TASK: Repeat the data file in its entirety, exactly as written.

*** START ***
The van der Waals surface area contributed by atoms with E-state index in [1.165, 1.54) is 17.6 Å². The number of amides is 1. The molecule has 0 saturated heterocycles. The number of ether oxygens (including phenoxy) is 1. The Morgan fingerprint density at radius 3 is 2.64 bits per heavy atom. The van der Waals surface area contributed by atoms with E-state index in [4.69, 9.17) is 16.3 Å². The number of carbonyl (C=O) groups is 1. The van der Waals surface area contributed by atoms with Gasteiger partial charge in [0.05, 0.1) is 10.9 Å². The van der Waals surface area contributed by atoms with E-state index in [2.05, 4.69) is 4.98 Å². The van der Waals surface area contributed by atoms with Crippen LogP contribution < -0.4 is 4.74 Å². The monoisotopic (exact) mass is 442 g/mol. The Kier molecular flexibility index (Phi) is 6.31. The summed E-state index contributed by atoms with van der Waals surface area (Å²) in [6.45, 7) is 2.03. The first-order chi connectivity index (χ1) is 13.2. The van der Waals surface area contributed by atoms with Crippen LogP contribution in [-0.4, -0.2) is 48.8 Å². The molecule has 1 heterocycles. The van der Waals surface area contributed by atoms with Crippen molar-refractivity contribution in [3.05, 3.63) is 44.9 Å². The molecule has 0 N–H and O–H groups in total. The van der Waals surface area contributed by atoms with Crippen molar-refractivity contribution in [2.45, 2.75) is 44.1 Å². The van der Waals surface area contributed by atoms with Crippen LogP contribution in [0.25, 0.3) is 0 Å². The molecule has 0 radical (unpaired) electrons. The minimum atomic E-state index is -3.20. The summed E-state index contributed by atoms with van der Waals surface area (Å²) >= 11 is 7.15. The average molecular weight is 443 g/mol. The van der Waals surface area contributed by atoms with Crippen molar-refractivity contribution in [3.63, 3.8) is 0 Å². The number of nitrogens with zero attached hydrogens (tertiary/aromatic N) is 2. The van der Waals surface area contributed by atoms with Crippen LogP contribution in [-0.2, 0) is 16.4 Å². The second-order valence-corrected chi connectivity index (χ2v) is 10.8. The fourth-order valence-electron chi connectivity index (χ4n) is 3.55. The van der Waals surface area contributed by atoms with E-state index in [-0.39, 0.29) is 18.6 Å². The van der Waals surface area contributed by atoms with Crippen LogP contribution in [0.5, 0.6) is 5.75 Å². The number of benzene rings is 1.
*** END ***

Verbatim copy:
The van der Waals surface area contributed by atoms with E-state index in [1.165, 1.54) is 17.6 Å². The number of amides is 1. The molecule has 0 saturated heterocycles. The number of ether oxygens (including phenoxy) is 1. The Morgan fingerprint density at radius 3 is 2.64 bits per heavy atom. The van der Waals surface area contributed by atoms with E-state index in [4.69, 9.17) is 16.3 Å². The number of carbonyl (C=O) groups is 1. The van der Waals surface area contributed by atoms with Gasteiger partial charge in [0.05, 0.1) is 10.9 Å². The van der Waals surface area contributed by atoms with E-state index in [2.05, 4.69) is 4.98 Å². The van der Waals surface area contributed by atoms with Crippen LogP contribution < -0.4 is 4.74 Å². The monoisotopic (exact) mass is 442 g/mol. The Kier molecular flexibility index (Phi) is 6.31. The summed E-state index contributed by atoms with van der Waals surface area (Å²) in [6.45, 7) is 2.03. The first-order chi connectivity index (χ1) is 13.2. The van der Waals surface area contributed by atoms with Crippen LogP contribution in [-0.4, -0.2) is 48.8 Å². The molecule has 1 heterocycles. The van der Waals surface area contributed by atoms with Crippen molar-refractivity contribution in [3.05, 3.63) is 44.9 Å². The molecule has 0 N–H and O–H groups in total. The van der Waals surface area contributed by atoms with Crippen molar-refractivity contribution in [2.45, 2.75) is 44.1 Å². The van der Waals surface area contributed by atoms with Crippen LogP contribution in [0.25, 0.3) is 0 Å². The molecule has 0 radical (unpaired) electrons. The minimum atomic E-state index is -3.20. The summed E-state index contributed by atoms with van der Waals surface area (Å²) >= 11 is 7.15. The average molecular weight is 443 g/mol. The van der Waals surface area contributed by atoms with Crippen molar-refractivity contribution in [3.63, 3.8) is 0 Å². The number of nitrogens with zero attached hydrogens (tertiary/aromatic N) is 2. The van der Waals surface area contributed by atoms with Crippen LogP contribution in [-0.2, 0) is 16.4 Å². The second-order valence-corrected chi connectivity index (χ2v) is 10.8. The fourth-order valence-electron chi connectivity index (χ4n) is 3.55. The van der Waals surface area contributed by atoms with E-state index in [-0.39, 0.29) is 18.6 Å². The van der Waals surface area contributed by atoms with Crippen LogP contribution in [0.5, 0.6) is 5.75 Å². The number of benzene rings is 1.